Keep the Ball “Black and White”
The Black and White Ball is making a much anticipated appearance later this month, thanks to the Board of Programmers (BOP). That being said, is it really going to be a Black and White Ball?
Right after the dance was announced, BOP cleared up some wardrobe confusion by expressing that students can wear any color they want. They are not highly encouraged to just wear black or white like last year.
Because of this change, the Black and White Ball is not a black and white ball anymore.
Although it is nice that BOP decided to take the theme in a completely different direction, they should have renamed the dance to something more inclusive.
Names like sophomore Friar Ball or the freshman Spring Fling would be perfect for this type of school-wide dance. They are simple, flexible, and do not imply a specific theme or color scheme, unlike the Black and White Ball.
While this is definitely not the most pressing issue on campus at the moment, it is a little confusing. If BOP wants to keep the name of the dance the Black and White Ball, students should then be highly encouraged to wear black and white. However, if BOP does not want to restrict students to certain colored attire, they should consider renaming the event.
However, regardless of what color students wear, the Black and White Ball is still going to be a night to remember.
So, what color will you be wearing?
-Katherine Torok ’20
At Least We Still Have the Memes
As Patriots fans are mourning their way through this tragic week for New England, we can perhaps still take away at least one positive from Super Bowl LII: all of the memes that have come and will come from Justin Timberlake’s Super Bowl selfie with a young fan.
If you happened to miss his halftime show, in the midst of a compilation performance of throwbacks and new songs (and even a commemorative Prince performance), JT walked up into the stadium seating to sing and dance with fans.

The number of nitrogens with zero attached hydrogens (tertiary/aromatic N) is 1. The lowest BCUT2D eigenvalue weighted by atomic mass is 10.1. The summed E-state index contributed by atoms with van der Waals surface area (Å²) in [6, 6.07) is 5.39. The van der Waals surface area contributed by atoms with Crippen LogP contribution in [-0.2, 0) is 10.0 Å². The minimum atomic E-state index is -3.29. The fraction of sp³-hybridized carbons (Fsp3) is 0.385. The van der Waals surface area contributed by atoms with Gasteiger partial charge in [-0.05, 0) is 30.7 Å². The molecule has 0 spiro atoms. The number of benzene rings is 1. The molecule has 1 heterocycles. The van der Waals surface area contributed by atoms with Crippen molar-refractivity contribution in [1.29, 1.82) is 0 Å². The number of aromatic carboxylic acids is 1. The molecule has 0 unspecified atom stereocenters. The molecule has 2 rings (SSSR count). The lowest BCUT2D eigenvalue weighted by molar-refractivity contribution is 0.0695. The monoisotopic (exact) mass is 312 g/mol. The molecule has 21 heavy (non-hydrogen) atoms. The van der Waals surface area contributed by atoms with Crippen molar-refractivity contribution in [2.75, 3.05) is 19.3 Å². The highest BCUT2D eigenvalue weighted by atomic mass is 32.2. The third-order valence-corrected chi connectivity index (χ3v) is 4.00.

During this celebration, Timberlake posed for what appeared to be a simple selfie with a young boy. Yet after the photo was taken, the boy’s reaction was anything but that of a happy fan.
Totally frozen, the boy continued to stare at his phone despite JT standing right next to him. Whether he was in awe, complete shock, or in denial of the selfie that had just been taken, this young boy could barely lift his eyes from his phone screen. An expression of sheer confusion seemed to take over his face.
After this was captured on film, social media has done what it does best, creating countless memes narrating this boy’s experience while he stared into his phone in the midst of Justin Timberlake’s performance. So while we may cry over the Super Bowl, we should not forget to smile at the memes we now have from the halftime show.
-Sarah Kelley ’18
The Grammy Awards, while an entertaining tradition, have unfortunately become another brick wall women have to face on the long-standing and challenging road to gender equality. Only one woman was broadcasted receiving a solo Grammy award during the 60th Grammy awards show this past weekend.
When confronted about the lack of inclusion in the awards show, Neil Portnow, the Recording Academy president, responded with a rather insensitive and ignorant response: “[They need] to step up because I think they would be welcome.” In light of the recent #MeToo and #TimesUp movement, it is not only morally incorrect, but obviously false to say that women have done nothing besides “step up” this past year.
To make matters worse, the Academy’s hypocrisy in terms of the gender equality movement was evident as they hosted Kesha’s performance of “Praying,” a powerful audio and visual display of the #MeToo movement while simultaneously snubbing Kesha for an award. Kesha gave an emotional performance that referenced the abuse she had to endure at the hands of Dr. Luke, an American music producer whose colleagues were also in attendance at the awards show.
It seems that the Academy supports the #MeToo and #TimesUp movement on paper because it is the path of least resistance that will grant them the least amount of problems. However, when it comes to actually taking meaningful strides towards equality—they fall short.
-Laura Arango ’20